PHILADELPHIA — The Delaware County district attorney on Thursday, Oct. 21 said it was “simply not true” that SEPTA passengers last week took cellphone videos of a man raping a woman on the train instead of deciding to intervene or call police.
Jack Stollsteimer, the county’s top prosecutor, said that although one person did take video of part of the longer overall interaction between the accused assailant, Fiston Ngoy, 35, and the victim, it was incorrect to suggest that groups of bystanders on the train were “callously sitting there filming (the rape) and didn’t act,” the prosecutor said.
“People in this region are not, in my experience, so inhuman and callous ... that they’re going to sit there and just watch this happen and videotape it — as one journalist said today — for their own private enjoyment,” Stollsteimer said.
The announcement came a day after Stollsteimer said his office would not criminally charge passengers who did not intervene or call police after seeing the assault because state law “does not allow for the prosecution of a passenger who may have witnessed a crime.”
Stollsteimer reiterated that assertion Thursday, and added that Ngoy and the victim were seated next to each other for more than a half hour before the assault began. As a result, the video captured several passengers getting on and off the train who likely had no idea what was happening between Ngoy and the victim, he said.
“This is the El, guys, we’ve all ridden it. People get off and on at every single stop,” Stollsteimer said. “That doesn’t mean when they get on and they see people interacting that they know a rape is occurring.”
Police said in the initial aftermath of the crime that as the victim was being raped on a westbound train Oct. 13 around 10 p.m., several other passengers not only looked on, but also appeared to point their smartphones toward the assault as it unfolded. Yet the only person to call 911, they said, was an off-duty SEPTA employee.
SEPTA Transit Police officers arrived three minutes after that call, authorities said, allowing them to interrupt the assault and arrest Ngoy.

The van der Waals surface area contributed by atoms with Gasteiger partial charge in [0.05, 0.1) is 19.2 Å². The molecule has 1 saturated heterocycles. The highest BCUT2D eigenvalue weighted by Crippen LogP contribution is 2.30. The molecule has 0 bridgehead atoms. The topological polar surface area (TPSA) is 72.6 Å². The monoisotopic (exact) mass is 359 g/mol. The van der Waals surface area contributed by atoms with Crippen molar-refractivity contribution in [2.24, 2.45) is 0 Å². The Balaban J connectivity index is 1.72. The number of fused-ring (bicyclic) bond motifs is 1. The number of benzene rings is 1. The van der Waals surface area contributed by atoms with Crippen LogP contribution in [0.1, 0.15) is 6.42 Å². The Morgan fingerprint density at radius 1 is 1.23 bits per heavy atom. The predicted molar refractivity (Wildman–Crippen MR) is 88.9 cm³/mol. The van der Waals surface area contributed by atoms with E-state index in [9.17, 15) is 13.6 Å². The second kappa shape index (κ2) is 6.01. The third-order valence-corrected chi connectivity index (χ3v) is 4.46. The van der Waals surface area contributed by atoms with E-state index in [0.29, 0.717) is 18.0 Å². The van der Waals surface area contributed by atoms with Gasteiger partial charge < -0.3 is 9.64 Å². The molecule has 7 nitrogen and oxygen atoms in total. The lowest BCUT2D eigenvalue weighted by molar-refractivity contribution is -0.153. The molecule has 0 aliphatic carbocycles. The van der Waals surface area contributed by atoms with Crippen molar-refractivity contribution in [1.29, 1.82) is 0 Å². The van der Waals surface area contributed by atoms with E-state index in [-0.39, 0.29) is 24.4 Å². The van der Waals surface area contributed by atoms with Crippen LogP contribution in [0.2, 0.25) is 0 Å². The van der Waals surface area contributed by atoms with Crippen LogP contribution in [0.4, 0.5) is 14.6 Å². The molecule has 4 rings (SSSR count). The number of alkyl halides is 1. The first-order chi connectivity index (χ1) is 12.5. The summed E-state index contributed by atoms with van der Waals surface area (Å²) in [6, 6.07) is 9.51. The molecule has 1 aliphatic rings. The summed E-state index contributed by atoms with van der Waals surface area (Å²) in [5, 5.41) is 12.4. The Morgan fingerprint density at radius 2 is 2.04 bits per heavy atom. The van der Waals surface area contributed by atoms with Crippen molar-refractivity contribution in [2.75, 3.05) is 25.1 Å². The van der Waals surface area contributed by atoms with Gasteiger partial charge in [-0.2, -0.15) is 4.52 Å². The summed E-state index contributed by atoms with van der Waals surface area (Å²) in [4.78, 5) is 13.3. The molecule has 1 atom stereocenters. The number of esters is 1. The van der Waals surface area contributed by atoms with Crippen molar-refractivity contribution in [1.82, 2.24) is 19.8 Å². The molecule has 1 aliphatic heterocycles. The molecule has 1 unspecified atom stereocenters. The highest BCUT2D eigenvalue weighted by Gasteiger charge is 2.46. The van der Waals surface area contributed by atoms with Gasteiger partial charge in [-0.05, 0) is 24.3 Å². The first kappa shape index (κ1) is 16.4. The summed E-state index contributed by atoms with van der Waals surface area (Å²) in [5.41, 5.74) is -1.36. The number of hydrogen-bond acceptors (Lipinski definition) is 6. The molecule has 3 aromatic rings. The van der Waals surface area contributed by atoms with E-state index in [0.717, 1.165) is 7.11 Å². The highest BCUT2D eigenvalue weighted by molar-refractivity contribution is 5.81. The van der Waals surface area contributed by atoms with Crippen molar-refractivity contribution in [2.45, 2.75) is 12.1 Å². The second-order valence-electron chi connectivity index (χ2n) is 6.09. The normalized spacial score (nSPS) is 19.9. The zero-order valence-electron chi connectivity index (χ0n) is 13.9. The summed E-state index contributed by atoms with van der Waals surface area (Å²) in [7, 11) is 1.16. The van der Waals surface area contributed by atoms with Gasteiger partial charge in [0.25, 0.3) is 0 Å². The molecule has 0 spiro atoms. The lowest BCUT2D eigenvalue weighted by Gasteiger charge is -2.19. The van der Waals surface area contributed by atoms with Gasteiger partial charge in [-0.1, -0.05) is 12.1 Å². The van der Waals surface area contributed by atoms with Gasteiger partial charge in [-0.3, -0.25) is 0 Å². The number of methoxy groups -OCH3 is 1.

Upper Darby police and SEPTA officials afterward expressed frustration while saying that riders should have taken steps to report the assault.
Stollsteimer on Thursday declined to blame police for advancing a false narrative. But in addition to expressing frustration with the media’s coverage of the incident, he did say that SEPTA officials — whom he did not name — “talked about ‘these people,’ acting like there was a group of people just callously recording this incident. That’s simply not true. And it’s contradicted by the videotape, the security tape, that SEPTA has already provided.”
Charging documents say the victim — who told police she’d had a few beers after work — mistakenly boarded a westbound train at 9:15 p.m. at the Frankford Transportation Center. Ngoy entered the train about a minute later, the documents say, and began talking to her and sat next to her.
The documents say Ngoy sat near the woman for more than a half hour, during which time she can be seen on surveillance video repeatedly pushing Ngoy away as he attempted to touch her and at one point grabbed her breast. Video shows that “the victim is obviously struggling with keeping him off of her,” investigators wrote.
At 9:52, the documents say, Ngoy raped the woman. The assault lasted about six minutes.
Ngoy was taken into custody by responding SEPTA officers after the train pulled into the 69th Street stop in Upper Darby.
He later told investigators he’d seen the woman before, that she initiated the sexual encounter and that she did not resist his advances. The victim told police she had never seen Ngoy before and hadn’t given him permission to touch her.
Separately on Thursday, Stollsteimer also announced that another man had been charged in a sexual assault that happened Wednesday evening at the 69th Street station, a week after the assault involving Ngoy.
In that case, according to charging documents, a woman approached Edwin Allen, 28, of Philadelphia, around 5:30 and asked him how she could get to another side of the station. Allen offered to accompany her, the documents say, and as they were walking, he began grabbing and groping her before pushing her into a secluded area, pulling his pants down, and attempting to pull her pants down.
A passerby heard the woman yelling “rape,” the documents say, and — after seeing the assault in progress — also began yelling at Allen to stop.
A SEPTA transit officer who heard screaming responded and took Allen into custody, the documents say. Allen was charged with attempted sexual assault and two counts of indecent assault, the documents say.
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